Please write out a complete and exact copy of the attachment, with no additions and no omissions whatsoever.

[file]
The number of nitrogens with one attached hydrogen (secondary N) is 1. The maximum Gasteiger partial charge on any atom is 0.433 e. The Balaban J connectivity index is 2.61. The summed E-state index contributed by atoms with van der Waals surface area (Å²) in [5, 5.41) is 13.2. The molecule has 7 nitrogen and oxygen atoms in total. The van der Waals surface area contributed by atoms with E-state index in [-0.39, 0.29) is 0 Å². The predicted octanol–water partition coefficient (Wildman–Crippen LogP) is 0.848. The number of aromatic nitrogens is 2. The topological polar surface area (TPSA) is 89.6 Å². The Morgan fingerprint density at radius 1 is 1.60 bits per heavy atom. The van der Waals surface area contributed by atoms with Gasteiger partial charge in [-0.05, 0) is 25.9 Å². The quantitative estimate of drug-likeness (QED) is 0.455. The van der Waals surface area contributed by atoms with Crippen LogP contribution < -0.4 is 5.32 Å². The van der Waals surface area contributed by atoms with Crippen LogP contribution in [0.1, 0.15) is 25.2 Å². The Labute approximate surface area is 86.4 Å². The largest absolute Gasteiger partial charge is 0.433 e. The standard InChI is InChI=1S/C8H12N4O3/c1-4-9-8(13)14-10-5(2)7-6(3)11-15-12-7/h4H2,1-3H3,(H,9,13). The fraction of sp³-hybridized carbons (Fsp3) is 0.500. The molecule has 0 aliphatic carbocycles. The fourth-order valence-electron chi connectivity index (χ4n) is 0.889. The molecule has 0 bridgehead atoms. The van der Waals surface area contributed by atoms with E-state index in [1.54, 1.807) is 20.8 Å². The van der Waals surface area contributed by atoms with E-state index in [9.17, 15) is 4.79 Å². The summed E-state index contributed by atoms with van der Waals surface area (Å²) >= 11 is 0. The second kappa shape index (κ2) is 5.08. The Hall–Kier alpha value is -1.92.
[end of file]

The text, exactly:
The number of nitrogens with one attached hydrogen (secondary N) is 1. The maximum Gasteiger partial charge on any atom is 0.433 e. The Balaban J connectivity index is 2.61. The summed E-state index contributed by atoms with van der Waals surface area (Å²) in [5, 5.41) is 13.2. The molecule has 7 nitrogen and oxygen atoms in total. The van der Waals surface area contributed by atoms with E-state index in [-0.39, 0.29) is 0 Å². The predicted octanol–water partition coefficient (Wildman–Crippen LogP) is 0.848. The number of aromatic nitrogens is 2. The topological polar surface area (TPSA) is 89.6 Å². The Morgan fingerprint density at radius 1 is 1.60 bits per heavy atom. The van der Waals surface area contributed by atoms with Gasteiger partial charge in [-0.05, 0) is 25.9 Å². The quantitative estimate of drug-likeness (QED) is 0.455. The van der Waals surface area contributed by atoms with Crippen LogP contribution < -0.4 is 5.32 Å². The van der Waals surface area contributed by atoms with Crippen LogP contribution in [0.1, 0.15) is 25.2 Å². The Labute approximate surface area is 86.4 Å². The largest absolute Gasteiger partial charge is 0.433 e. The standard InChI is InChI=1S/C8H12N4O3/c1-4-9-8(13)14-10-5(2)7-6(3)11-15-12-7/h4H2,1-3H3,(H,9,13). The fraction of sp³-hybridized carbons (Fsp3) is 0.500. The molecule has 0 aliphatic carbocycles. The fourth-order valence-electron chi connectivity index (χ4n) is 0.889. The molecule has 0 bridgehead atoms. The van der Waals surface area contributed by atoms with E-state index in [1.54, 1.807) is 20.8 Å². The van der Waals surface area contributed by atoms with E-state index in [9.17, 15) is 4.79 Å². The summed E-state index contributed by atoms with van der Waals surface area (Å²) >= 11 is 0. The second kappa shape index (κ2) is 5.08. The Hall–Kier alpha value is -1.92.